The promise of using DNA as storage means you could conceivably save every photo you’ve ever taken, your entire iTunes library, and all 839 episodes of Doctor Who in a tiny molecule invisible to the naked eye—with plenty of room to spare.
But what if you could keep all that digital information on you at all times, even embedded in your skin? Harvard University geneticist George Church and his team think it might be possible one day.
They’ve used the gene-editing system CRISPR to insert a short animated image, or GIF, into the genomes of living Escherichia coli bacteria. The researchers converted the individual pixels of each image into nucleotides, the building blocks of DNA.
They delivered the GIF into the living bacteria in the form of five frames: images of a galloping horse and rider, taken by English photographer Eadweard Muybridge, who produced the first stop-motion photographs in the 1870s. The researchers were then able to retrieve the data by sequencing the bacterial DNA. They reconstructed the movie with 90 percent accuracy by reading the pixel nucleotide code.
The method, detailed today in Nature, is specific to bacteria, but Yaniv Erlich, a computer scientist and biologist at Columbia University who was not involved in the study, says it represents a scalable way to host information in living cells that could eventually be used in human cells.
The modern world is increasingly generating massive amounts of digital data, and scientists see DNA as a compact and enduring way of storing that information. After all, DNA from thousands or even hundreds of thousands of years ago can still be extracted and sequenced in a lab.
So far, much of the research into using DNA for storage has involved synthetic DNA made by scientists. And this GIF—only 36 by 26 pixels in size—represents a relatively small amount of information compared to what scientists have so far been able to encode in synthetic DNA. It’s more challenging to upload information into living cells than synthesized DNA, though, because live cells are constantly moving, changing, dividing, and dying off.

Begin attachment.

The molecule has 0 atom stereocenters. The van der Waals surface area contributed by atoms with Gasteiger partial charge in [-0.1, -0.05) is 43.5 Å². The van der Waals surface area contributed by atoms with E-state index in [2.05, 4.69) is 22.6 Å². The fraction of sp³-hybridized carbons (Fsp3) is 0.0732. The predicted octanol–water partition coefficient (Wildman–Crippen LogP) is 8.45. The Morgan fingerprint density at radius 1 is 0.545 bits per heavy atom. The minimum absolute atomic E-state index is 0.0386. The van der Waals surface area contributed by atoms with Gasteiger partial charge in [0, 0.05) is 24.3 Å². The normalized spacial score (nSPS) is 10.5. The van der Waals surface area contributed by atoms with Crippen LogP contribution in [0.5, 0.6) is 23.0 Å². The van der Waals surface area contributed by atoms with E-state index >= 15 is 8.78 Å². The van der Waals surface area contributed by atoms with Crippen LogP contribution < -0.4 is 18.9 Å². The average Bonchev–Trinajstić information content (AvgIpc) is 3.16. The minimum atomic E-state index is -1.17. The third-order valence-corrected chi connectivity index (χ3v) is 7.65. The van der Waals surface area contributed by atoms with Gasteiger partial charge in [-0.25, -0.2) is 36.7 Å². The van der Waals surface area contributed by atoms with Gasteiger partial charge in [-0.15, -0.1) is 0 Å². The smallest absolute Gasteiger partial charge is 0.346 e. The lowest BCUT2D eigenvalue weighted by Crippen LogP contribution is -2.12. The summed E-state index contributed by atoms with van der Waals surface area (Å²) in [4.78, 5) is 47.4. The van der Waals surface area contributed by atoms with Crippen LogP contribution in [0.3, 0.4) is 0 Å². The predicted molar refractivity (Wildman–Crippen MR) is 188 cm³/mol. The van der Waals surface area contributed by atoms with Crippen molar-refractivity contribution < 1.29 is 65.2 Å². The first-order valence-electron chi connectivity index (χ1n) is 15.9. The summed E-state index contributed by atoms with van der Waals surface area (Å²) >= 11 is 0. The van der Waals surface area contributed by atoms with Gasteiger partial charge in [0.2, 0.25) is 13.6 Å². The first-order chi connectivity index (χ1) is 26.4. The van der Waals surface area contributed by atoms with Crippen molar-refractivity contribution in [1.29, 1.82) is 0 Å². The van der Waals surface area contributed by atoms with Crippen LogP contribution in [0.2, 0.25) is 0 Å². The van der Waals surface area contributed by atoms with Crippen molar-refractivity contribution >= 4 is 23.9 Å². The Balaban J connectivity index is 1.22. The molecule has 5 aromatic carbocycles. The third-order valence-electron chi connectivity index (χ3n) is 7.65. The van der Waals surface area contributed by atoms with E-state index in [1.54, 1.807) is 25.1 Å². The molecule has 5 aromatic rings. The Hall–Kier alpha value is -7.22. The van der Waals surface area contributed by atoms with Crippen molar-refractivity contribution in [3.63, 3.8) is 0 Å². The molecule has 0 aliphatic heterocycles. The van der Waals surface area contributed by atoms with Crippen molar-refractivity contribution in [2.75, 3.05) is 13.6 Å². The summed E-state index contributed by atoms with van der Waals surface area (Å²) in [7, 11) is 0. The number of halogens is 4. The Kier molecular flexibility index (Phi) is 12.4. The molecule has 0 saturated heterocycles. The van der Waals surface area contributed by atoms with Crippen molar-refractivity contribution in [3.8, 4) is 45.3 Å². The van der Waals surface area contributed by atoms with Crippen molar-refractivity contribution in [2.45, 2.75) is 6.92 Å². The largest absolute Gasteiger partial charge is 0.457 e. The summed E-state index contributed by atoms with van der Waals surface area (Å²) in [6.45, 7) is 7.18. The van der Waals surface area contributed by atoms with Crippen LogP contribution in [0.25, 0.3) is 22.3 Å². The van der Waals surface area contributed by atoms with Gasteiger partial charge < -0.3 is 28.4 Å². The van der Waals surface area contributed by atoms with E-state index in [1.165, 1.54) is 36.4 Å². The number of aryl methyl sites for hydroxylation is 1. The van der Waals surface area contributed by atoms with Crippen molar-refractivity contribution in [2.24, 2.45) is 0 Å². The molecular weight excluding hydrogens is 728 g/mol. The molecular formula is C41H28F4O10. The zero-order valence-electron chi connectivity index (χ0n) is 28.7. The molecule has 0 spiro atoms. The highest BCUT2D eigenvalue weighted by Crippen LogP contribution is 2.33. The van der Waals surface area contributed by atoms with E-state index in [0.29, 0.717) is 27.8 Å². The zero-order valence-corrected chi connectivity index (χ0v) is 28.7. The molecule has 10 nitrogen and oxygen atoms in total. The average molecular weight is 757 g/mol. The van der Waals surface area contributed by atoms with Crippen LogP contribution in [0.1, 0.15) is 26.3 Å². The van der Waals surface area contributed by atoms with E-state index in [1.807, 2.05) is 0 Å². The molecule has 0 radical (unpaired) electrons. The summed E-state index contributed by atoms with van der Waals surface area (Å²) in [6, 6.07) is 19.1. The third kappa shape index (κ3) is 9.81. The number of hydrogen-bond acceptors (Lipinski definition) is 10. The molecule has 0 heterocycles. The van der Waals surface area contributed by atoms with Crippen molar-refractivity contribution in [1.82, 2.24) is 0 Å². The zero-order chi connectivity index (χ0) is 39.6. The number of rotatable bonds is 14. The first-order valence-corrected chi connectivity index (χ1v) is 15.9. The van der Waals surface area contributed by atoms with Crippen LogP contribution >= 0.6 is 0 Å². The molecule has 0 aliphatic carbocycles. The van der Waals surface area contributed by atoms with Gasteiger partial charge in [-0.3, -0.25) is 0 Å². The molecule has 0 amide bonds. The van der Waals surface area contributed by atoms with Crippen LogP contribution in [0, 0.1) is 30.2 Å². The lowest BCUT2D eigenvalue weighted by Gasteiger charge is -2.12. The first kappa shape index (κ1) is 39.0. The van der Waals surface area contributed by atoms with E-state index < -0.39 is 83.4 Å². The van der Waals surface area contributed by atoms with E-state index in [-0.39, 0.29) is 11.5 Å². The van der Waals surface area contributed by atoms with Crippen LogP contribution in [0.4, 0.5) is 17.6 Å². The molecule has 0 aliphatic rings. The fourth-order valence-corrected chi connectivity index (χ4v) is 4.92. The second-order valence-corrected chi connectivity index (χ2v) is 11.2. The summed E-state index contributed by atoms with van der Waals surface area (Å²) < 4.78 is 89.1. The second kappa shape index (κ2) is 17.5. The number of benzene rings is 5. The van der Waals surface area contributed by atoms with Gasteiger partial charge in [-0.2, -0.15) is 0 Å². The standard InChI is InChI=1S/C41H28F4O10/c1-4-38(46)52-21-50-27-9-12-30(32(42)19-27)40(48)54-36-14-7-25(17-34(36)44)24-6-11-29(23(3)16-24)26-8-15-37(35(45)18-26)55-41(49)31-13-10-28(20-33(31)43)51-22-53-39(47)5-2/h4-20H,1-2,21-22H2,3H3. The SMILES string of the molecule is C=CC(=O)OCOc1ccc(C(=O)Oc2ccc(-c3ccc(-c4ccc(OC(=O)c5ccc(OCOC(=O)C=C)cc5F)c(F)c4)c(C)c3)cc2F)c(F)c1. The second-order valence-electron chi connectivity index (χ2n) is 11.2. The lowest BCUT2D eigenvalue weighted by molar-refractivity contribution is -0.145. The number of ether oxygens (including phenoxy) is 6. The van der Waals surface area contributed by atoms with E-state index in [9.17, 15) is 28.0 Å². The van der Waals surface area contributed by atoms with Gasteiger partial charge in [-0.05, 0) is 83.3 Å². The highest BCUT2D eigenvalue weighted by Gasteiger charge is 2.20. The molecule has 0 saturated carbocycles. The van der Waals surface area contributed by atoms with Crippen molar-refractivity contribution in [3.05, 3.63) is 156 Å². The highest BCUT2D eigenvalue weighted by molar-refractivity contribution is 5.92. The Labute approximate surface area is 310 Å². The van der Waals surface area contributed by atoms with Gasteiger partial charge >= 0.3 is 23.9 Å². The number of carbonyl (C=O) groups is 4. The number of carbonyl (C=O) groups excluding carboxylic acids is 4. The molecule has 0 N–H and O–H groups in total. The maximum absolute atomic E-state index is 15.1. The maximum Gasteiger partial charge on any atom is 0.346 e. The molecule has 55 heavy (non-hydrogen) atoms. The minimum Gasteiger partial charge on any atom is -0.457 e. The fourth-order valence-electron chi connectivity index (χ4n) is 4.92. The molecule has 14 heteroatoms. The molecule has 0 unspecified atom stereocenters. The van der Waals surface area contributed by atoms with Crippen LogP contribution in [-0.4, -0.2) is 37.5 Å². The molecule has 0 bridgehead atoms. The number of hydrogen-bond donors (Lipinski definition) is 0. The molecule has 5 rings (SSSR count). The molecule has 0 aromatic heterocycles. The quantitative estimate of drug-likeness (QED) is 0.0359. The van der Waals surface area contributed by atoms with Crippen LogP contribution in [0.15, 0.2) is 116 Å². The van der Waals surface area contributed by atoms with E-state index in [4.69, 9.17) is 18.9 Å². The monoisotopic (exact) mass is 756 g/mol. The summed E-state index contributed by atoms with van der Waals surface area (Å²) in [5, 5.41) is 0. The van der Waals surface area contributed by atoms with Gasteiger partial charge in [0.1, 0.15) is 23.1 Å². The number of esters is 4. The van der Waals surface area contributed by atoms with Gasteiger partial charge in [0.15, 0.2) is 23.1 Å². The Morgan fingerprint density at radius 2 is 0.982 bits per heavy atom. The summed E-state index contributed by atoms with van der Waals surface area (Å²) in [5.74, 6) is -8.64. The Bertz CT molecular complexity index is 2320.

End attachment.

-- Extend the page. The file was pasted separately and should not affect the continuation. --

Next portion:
Erlich says one benefit of hosting data in living cells like bacteria is better protection. For example, some bacteria still thrive after nuclear explosions, radiation exposure, or extremely high temperatures.
Beyond just storing data, Seth Shipman, a scientist working in Church’s lab at Harvard who led the study, says he wants to use the technique to make “living sensors” that can record what is happening inside a cell or in its environment.
“What we really want to make are cells that encode biological or environmental information about what’s going on within them and around them,” Shipman says.
Though this technique won’t be used anytime soon to load large quantities of data into your body, it could prove to be a valuable research tool. One possible use would be to record the molecular events that drive the evolution of cell types, such as the formation of neurons during brain development.
Shipman says you could deposit these bacterial hard drives in the body or anywhere in the world, record something you might be interested in, collect the bacteria, and sequence the DNA to see what information has been picked up along the way.